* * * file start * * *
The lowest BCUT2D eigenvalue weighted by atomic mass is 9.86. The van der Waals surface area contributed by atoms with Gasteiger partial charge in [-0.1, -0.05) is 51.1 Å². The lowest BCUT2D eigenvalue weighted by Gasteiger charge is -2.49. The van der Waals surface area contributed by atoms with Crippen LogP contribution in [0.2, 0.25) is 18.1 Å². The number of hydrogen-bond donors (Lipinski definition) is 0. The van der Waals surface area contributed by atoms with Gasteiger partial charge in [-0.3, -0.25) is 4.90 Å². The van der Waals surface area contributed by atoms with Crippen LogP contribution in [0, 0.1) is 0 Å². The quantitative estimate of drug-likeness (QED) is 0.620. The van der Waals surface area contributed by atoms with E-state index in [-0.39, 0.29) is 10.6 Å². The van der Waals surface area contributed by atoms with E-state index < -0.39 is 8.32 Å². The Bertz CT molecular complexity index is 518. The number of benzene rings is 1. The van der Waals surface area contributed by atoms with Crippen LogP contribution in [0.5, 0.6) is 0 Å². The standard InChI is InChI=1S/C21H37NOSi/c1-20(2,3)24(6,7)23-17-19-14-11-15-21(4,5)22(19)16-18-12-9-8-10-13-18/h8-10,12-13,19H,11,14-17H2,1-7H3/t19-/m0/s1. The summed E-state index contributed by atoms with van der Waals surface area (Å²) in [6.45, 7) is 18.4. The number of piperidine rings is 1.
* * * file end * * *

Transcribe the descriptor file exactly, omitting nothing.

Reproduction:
The lowest BCUT2D eigenvalue weighted by atomic mass is 9.86. The van der Waals surface area contributed by atoms with Gasteiger partial charge in [-0.1, -0.05) is 51.1 Å². The lowest BCUT2D eigenvalue weighted by Gasteiger charge is -2.49. The van der Waals surface area contributed by atoms with Crippen LogP contribution in [0.2, 0.25) is 18.1 Å². The number of hydrogen-bond donors (Lipinski definition) is 0. The van der Waals surface area contributed by atoms with Gasteiger partial charge in [-0.3, -0.25) is 4.90 Å². The van der Waals surface area contributed by atoms with Crippen LogP contribution in [0, 0.1) is 0 Å². The quantitative estimate of drug-likeness (QED) is 0.620. The van der Waals surface area contributed by atoms with E-state index in [-0.39, 0.29) is 10.6 Å². The van der Waals surface area contributed by atoms with E-state index < -0.39 is 8.32 Å². The Bertz CT molecular complexity index is 518. The number of benzene rings is 1. The van der Waals surface area contributed by atoms with Crippen LogP contribution in [0.5, 0.6) is 0 Å². The standard InChI is InChI=1S/C21H37NOSi/c1-20(2,3)24(6,7)23-17-19-14-11-15-21(4,5)22(19)16-18-12-9-8-10-13-18/h8-10,12-13,19H,11,14-17H2,1-7H3/t19-/m0/s1. The summed E-state index contributed by atoms with van der Waals surface area (Å²) in [6.45, 7) is 18.4. The number of piperidine rings is 1.